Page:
The patient‐physician relationship is complex, often infused with a number of intangible factors. Several studies have reported that physician attire may be an important and modifiable determinant of a patient’s trust, confidence and satisfaction in their physician. Because the context and urgency of care, patient and physician factors and cultural beliefs may all influence patient perception, these dimensions must be considered when examining the influence of attire on patients. Additionally, an in‐depth understanding of what elements of attire influence patient perception is necessary to inform policy recommendations regarding physician attire. We therefore systematically reviewed the literature to understand the influence of physician attire on patient perceptions.
Multiple databases including MEDLINE via Ovid (1950–2013), Embase (1946–2013) and Biosis Previews via ISI Web of Knowledge (1926–2013) were searched for pertinent keywords. Studies published in full‐text, abstract or poster form were eligible for inclusion. No publication date, language or status restrictions were placed and study authors were contacted for missing data. Two authors independently determined study eligibility and independently evaluated risk of bias using a modified Downs and Black scale. Studies were included if they (a) evaluated physician attire; (b) reported patient‐centered outcomes such as satisfaction, perception, trust, attitudes, or comfort; and, (c) studied the impact of attire on these outcomes. We excluded studies involving pediatric and psychiatric patients.
Of 1,011 citations, 42 abstracts met inclusion criteria. Following exclusion of duplicate and ineligible articles, 29 studies were included in the systematic review. Included studies featured patients from internal medicine, surgery, obstetrics, family practice, dermatology, podiatry and orthopedics. The context of care varied and included medical and surgical clinics, emergency rooms, hospital wards, private practice, urgent and intensive care units, and military‐based clinics.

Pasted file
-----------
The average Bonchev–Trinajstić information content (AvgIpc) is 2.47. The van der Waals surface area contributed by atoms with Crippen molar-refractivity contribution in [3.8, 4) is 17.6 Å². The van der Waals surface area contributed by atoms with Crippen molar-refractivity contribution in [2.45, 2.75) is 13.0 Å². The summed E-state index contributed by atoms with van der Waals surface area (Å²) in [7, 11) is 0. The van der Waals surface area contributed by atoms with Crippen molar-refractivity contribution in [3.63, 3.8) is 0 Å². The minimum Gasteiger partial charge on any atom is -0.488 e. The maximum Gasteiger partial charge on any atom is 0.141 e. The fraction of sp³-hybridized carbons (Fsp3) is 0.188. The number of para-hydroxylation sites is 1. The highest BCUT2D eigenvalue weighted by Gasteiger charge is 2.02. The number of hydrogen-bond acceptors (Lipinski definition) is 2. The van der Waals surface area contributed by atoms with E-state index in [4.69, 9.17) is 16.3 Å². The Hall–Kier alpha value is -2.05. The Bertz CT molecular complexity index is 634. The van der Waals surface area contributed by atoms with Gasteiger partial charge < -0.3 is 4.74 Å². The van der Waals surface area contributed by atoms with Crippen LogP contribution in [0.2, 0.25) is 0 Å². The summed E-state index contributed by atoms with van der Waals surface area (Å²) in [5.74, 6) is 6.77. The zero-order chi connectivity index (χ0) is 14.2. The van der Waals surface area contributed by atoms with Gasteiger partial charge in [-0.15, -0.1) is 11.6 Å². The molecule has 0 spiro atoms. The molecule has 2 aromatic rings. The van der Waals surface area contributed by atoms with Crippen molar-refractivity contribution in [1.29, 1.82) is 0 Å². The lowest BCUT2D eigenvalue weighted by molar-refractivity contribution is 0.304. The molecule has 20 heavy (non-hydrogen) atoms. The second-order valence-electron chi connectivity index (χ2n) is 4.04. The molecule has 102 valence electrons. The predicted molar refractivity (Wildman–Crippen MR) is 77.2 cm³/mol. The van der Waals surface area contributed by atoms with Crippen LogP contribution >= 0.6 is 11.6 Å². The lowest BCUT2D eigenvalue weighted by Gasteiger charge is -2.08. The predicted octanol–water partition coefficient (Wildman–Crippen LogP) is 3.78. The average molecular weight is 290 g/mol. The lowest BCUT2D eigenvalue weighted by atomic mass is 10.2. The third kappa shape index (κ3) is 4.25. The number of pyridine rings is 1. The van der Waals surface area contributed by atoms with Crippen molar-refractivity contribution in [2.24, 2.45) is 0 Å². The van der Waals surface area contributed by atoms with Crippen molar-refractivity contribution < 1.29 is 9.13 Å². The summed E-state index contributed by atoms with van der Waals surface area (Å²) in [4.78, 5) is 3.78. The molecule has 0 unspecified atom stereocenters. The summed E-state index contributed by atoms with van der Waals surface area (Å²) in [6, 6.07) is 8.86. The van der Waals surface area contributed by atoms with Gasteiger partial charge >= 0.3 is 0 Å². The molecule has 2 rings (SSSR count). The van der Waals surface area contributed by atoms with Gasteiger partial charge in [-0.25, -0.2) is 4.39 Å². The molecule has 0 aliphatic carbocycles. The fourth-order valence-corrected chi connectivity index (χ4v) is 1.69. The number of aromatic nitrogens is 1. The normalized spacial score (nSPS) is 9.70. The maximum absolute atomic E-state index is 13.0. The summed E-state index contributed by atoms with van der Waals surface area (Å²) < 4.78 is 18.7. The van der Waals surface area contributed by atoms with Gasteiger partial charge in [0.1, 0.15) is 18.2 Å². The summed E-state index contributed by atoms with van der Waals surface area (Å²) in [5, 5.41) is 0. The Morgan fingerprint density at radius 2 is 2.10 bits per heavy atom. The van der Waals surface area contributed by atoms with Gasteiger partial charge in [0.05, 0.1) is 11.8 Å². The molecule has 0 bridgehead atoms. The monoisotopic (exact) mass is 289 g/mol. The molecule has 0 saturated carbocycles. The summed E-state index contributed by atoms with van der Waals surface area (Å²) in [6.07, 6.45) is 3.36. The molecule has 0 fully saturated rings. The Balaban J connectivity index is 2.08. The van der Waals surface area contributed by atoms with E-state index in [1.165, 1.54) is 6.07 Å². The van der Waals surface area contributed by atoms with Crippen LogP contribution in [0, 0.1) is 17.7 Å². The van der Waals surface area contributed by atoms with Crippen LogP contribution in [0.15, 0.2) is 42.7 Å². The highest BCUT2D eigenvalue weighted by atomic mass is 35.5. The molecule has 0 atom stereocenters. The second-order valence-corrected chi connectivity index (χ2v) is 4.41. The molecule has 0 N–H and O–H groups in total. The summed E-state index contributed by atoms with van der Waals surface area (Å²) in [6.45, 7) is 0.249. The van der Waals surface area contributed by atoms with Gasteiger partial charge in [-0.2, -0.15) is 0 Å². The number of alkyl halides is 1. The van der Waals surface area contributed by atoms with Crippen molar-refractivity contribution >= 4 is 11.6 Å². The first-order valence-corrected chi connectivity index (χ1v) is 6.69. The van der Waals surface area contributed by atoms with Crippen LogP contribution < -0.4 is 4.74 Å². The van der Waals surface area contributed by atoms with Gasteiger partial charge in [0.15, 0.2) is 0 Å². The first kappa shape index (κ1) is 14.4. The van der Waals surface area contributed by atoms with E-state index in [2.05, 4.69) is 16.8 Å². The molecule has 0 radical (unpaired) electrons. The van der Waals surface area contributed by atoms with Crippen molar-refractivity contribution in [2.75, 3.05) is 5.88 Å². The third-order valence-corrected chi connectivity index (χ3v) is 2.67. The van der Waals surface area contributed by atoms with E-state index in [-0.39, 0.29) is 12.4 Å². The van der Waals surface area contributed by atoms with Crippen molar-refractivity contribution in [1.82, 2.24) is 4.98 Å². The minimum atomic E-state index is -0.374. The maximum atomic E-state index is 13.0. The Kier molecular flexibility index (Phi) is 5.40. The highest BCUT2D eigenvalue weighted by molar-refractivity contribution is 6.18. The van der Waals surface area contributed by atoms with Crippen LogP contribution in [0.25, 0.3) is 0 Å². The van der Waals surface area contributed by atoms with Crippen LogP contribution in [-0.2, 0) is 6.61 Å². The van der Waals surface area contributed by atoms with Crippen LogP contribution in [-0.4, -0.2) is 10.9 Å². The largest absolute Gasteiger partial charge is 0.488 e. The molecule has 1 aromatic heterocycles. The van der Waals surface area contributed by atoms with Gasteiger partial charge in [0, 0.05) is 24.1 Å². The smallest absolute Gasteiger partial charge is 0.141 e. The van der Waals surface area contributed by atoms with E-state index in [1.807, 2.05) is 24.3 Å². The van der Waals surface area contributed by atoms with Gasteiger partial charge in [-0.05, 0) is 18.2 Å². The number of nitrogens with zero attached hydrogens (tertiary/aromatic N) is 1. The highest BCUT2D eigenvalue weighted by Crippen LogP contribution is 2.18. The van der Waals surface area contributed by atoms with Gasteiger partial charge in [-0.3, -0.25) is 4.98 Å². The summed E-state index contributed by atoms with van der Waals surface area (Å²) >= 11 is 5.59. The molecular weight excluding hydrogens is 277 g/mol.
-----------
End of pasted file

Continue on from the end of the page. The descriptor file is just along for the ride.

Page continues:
Of the 29 studies, 12 surveyed patients following a clinical encounter whereas 17 surveyed perceptions only using descriptions or pictures of various attire. When patients were surveyed based on a clinical encounter, only 25% of studies reported that physician attire influenced their perception of their physician, all preferring more formal attire. Patients who only received text or pictures of attire without a clinical encounter, however, were more likely to offer preferences. Patients older than approximately 45 years of age and those seen in internal medicine settings preferred formal attire with a white coat compared to younger patients. In acute care settings, patients were generally either indifferent to attire or preferred scrubs (Figure 1).
The impact of attire on patient satisfaction, trust and comfort is complex and likely context‐specific. Our review suggests that older patients appear more likely to prefer formal attire than younger patients, and formal attire in critical and acute care settings appears less important than in primary care encounters. Our study suggests that when caring for older patients or patients seen in primary care, formal attire may be more relevant as an intervention to improve patient satisfaction, trust and rapport. Policies that account for these important nuances along with future studies that better assess patient impact in various clinical settings are necessary.